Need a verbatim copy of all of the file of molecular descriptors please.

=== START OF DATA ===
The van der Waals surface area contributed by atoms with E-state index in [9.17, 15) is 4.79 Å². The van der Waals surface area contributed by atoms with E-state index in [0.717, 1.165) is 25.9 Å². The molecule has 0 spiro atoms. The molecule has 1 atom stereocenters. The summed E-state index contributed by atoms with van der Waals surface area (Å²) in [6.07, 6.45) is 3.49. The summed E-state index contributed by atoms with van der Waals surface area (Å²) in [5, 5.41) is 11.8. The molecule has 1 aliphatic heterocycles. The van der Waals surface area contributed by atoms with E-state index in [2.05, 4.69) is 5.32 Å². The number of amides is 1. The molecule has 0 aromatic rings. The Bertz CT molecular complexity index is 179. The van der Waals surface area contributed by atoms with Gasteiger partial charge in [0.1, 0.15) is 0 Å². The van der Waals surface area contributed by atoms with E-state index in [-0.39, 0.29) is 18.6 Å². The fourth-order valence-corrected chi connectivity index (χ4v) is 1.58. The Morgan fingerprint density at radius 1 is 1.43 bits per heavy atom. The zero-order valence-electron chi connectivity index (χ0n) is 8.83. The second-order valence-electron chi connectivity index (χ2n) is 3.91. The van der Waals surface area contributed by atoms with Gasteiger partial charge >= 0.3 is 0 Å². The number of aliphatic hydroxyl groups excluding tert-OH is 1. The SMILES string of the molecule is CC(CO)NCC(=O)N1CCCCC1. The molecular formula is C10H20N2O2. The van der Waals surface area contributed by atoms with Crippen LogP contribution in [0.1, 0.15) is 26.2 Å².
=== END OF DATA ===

The van der Waals surface area contributed by atoms with E-state index in [9.17, 15) is 4.79 Å². The van der Waals surface area contributed by atoms with E-state index in [0.717, 1.165) is 25.9 Å². The molecule has 0 spiro atoms. The molecule has 1 atom stereocenters. The summed E-state index contributed by atoms with van der Waals surface area (Å²) in [6.07, 6.45) is 3.49. The summed E-state index contributed by atoms with van der Waals surface area (Å²) in [5, 5.41) is 11.8. The molecule has 1 aliphatic heterocycles. The van der Waals surface area contributed by atoms with E-state index in [2.05, 4.69) is 5.32 Å². The number of amides is 1. The molecule has 0 aromatic rings. The Bertz CT molecular complexity index is 179. The van der Waals surface area contributed by atoms with Gasteiger partial charge in [0.1, 0.15) is 0 Å². The van der Waals surface area contributed by atoms with E-state index in [-0.39, 0.29) is 18.6 Å². The fourth-order valence-corrected chi connectivity index (χ4v) is 1.58. The Morgan fingerprint density at radius 1 is 1.43 bits per heavy atom. The zero-order valence-electron chi connectivity index (χ0n) is 8.83. The second-order valence-electron chi connectivity index (χ2n) is 3.91. The van der Waals surface area contributed by atoms with Gasteiger partial charge >= 0.3 is 0 Å². The number of aliphatic hydroxyl groups excluding tert-OH is 1. The SMILES string of the molecule is CC(CO)NCC(=O)N1CCCCC1. The molecular formula is C10H20N2O2. The van der Waals surface area contributed by atoms with Crippen LogP contribution in [0.1, 0.15) is 26.2 Å².